Tour of Britain 2015: stage eight – preview

The queen stage of a race is typically the most mountainous but the epithet would be apt for today’s encounter, which offers the riders a high-speed tour of London’s best-known landmarks.
A 6.2km, clockwise circuit that takes in Piccadilly Circus, Haymarket, Pall Mall, Trafalgar Square, and Whitehall among others is the sort of course that F1 has been talking about for years but failed to realise.
“We’re right in the heart of the City of Westminster,” says course director Andy Hawes. “We’ve pretty much got all of the iconic London landmarks within a 6.2km circuit.”
The race has been forced to abandon the Victoria Embankment, home to most of the recent editions by the development of the new east-west cycle superhighway scheme, but is unlikely to be the worse for it, given the course Hawes has planned with colleague Steve Baxter.
“We have a 6.2km clockwise circuit that goes from Regent Street St James,” he says. “There’s a dead right turn at Conduit Street that goes back down Regent Street, through Piccadilly Circus, down Haymarket, along Pall Mall East, takes the bottom corner of Trafalgar Square, out along the Strand, all the way up to the Aldwych, where it turns right into Melbourne Place.
“It then retraces back along The Strand, back into Trafalgar Square, left into Whitehall, before a turn into Parliament Street, Whitehall, Cockspur Street, Pall Mall, Waterloo Place and back up to Regent Street St James, so there are plenty of places to see the action.”
Fourteen laps of the circuit will give the crowds and television helicopters plenty of opportunity to soak up the sights of the capital, but for the riders, and for the sprinters in particular, there will be no time for sight-seeing.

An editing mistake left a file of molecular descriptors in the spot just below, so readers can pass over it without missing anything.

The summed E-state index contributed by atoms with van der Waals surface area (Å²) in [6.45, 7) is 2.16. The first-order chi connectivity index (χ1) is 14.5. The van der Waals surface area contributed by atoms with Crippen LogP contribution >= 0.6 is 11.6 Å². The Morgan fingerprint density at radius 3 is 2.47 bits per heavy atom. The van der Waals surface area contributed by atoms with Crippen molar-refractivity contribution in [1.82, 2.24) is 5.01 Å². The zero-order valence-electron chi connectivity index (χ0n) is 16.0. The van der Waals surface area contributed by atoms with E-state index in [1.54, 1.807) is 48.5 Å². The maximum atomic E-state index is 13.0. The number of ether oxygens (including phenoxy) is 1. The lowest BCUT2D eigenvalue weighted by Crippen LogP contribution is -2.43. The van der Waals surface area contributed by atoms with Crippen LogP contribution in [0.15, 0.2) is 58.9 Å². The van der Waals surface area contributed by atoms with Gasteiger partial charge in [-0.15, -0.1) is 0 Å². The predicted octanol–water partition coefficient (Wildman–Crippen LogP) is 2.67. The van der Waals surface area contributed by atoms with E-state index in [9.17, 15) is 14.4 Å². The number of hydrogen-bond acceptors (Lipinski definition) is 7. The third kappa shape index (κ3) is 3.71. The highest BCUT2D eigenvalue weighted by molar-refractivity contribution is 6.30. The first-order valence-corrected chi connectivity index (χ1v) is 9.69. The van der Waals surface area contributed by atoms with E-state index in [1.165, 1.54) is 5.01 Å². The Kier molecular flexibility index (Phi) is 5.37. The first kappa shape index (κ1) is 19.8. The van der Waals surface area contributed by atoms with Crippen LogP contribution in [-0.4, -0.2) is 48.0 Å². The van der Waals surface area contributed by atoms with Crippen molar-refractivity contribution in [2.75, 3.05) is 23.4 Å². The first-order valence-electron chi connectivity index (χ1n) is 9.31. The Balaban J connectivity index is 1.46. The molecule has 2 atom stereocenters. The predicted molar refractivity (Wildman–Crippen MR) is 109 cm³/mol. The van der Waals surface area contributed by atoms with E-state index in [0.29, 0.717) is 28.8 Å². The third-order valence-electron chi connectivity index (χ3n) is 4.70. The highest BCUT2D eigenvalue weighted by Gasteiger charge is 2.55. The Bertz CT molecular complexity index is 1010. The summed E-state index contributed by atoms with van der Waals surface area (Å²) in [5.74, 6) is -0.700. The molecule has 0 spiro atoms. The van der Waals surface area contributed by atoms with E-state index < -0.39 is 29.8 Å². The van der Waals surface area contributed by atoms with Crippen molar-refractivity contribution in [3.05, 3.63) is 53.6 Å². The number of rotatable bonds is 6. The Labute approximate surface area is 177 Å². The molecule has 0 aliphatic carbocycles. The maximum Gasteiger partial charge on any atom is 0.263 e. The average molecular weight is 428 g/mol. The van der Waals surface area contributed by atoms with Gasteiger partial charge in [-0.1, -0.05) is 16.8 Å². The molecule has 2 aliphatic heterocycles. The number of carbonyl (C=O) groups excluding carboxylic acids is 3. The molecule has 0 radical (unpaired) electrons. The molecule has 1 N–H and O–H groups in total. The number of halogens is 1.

Any of the quick men still empty-handed by this final stage will be feeling the pressure. Sprint opportunities have been few and far between in this climb-laden race, one that has become increasingly hard over the 12 editions of its modern incarnation.
Many of the broad, flat roads in the heart of the capital terminate in tight corners, which will test the bike handling skills of the peloton and may play to the strengths of the home riders, for whom crit racing represents a significant part of the season.
Previous Tours of Britain have been decided on the final stage, thanks to the inclusion an individual time trial, but the absence of any timed test this year means that overall victory is likely already to have been grasped. It’s not beyond the bounds of possibilty, however, that the race’s greatest prize might still be up for grabs.
“At Piccadilly Circus, you can see the riders twice per lap, as you can at Pall Mall and Pall Mall East. At Trafalgar Square, you’ll get to see the riders three times a lap, and with 14 laps to be covered, you’ll see the riders a number of times,” Hawes continues.
To arrange a final stage in the centre of one of the world’s major capitals is some achievement, and for Hawes and Baxter is the culmination of a task begun nearly a year earlier. They made their first drive around the entire race route in February, and have covered each section by car at least three times, and, in some cases, twice that.
When some of the world’s best cyclists hurtle around the streets of Westminster, SweetSpot’s route masters will still be on duty. They are unlikely to share the podium today with the successful riders, but should be congratulated in any case.
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